Of the lot, the Classic class is a bit too like Bikram for my liking, although it does clip along at a better pace rather than with the old monotony of doing everything twice. And some of the most dreaded elements have been mercifully dropped, without losing any of that amazing sense of having wrung-spun all tension out of the body afterwards.

The class named Fierce Grace is where Michele’s creativity shines through. It’s a wilfully mixed-up combination of yoga disciplines with complex Flow-style sequences and bonus workout-inspired crunches, all set to music. Unashamedly breaking traditions, not just with those of her original mentor, but with any rigid concepts of what yoga “should” be, my first time was a bit of a revelation.

Even if the teachers often forgot postures in the early weeks, the playfulness of the class made this exactly the kind of experimental stuff that was missing from the unwavering 26 postures of old.

Queen's Crescent Market stars in the promo for the brand new Hot House
Queen’s Crescent Market stars in the promo for the brand new Hot House

I also dabbled with The Fix, a 50-min gallop through a selection of stretches, twists and compressions, good for those in a lunchtime hurry. Personally, if I’ve set aside time for the studio, I want longer, but can see why it works for others.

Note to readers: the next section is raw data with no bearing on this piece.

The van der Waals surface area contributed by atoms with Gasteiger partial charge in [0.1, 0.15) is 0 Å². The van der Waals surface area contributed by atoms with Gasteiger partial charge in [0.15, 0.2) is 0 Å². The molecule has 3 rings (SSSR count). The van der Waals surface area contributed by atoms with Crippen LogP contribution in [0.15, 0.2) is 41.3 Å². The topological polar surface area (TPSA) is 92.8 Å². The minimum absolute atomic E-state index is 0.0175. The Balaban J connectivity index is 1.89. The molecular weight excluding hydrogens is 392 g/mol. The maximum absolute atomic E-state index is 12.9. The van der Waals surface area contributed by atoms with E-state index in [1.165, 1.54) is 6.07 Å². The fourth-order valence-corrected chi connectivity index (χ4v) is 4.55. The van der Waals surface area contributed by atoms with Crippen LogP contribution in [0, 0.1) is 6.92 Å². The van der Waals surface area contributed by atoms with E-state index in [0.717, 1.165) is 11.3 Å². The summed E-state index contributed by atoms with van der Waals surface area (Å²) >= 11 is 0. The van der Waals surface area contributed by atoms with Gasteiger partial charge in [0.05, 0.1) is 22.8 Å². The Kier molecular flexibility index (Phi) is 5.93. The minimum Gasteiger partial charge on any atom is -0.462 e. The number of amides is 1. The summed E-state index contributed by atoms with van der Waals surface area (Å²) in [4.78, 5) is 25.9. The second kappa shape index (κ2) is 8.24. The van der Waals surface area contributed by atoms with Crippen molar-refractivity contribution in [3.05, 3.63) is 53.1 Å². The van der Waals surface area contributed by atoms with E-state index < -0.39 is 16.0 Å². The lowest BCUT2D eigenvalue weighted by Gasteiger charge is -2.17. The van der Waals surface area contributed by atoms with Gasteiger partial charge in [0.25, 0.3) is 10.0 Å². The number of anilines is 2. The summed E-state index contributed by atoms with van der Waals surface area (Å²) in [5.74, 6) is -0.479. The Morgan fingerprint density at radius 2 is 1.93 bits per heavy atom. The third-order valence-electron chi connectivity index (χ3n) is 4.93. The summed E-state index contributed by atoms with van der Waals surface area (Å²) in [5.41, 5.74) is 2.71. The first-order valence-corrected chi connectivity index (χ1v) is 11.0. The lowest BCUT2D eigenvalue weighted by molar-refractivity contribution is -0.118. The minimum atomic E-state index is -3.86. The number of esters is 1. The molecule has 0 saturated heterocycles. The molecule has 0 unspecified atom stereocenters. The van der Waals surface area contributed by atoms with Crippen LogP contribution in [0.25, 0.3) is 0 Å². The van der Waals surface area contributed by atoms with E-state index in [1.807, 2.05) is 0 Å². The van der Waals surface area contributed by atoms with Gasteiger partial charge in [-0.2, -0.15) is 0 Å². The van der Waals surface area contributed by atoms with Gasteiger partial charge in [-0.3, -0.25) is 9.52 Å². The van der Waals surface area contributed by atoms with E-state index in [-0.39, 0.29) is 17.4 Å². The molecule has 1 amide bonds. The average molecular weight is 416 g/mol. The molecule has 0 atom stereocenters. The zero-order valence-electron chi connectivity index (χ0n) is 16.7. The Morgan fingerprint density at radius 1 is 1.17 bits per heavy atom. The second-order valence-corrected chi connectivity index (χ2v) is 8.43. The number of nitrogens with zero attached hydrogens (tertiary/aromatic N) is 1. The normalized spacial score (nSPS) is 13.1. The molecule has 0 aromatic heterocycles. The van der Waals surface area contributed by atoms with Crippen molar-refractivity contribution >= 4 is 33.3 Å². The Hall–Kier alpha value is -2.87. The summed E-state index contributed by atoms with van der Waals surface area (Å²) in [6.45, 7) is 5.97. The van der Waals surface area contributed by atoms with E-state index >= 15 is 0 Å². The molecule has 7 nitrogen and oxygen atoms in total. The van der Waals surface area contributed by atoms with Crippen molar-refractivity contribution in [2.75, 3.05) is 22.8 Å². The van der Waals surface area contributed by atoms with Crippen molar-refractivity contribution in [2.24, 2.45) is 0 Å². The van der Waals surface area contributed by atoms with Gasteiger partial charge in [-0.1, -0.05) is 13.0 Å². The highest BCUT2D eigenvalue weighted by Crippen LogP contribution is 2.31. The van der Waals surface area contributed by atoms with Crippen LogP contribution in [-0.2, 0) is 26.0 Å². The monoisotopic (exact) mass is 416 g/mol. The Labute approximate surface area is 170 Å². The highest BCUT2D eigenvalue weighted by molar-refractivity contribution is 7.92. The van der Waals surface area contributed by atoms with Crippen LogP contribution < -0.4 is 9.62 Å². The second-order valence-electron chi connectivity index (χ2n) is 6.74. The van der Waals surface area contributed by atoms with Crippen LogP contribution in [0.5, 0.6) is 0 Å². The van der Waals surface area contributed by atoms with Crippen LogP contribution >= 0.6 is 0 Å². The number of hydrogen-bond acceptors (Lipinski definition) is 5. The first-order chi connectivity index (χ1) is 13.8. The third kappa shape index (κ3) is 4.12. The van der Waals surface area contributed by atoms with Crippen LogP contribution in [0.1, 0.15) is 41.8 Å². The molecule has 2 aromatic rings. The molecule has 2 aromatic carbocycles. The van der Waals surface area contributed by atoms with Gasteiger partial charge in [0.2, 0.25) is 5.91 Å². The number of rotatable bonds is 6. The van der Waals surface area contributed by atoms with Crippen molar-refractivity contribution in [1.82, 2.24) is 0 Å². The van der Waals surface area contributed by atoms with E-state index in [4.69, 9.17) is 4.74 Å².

And The Core class has been rocking my world of late. Deep, Yin-style stretches combined with some unusual variations of familiar others, it might not be as fierce in intensity as the others, but it requires a certain fire in the belly.

As Michele explains in the interview below, she’s successfully zeroed in on what scares many men away from yoga, basing FG at the opposite end of the spectrum to incense and chanting, and making all classes a dynamic challenge, even – like the Core – ones that might seem on paper to be less aggressive.

Recognise that greasy spoon?
Recognise that greasy spoon?

And it’s working, as the studio is frequented by a more balance gender mix than many. But the biggest news for north Londoners is that, starting this week, Fierce Grace in turning the Queen’s Crescent studio into a ground-breaking training centre, called The Hot House.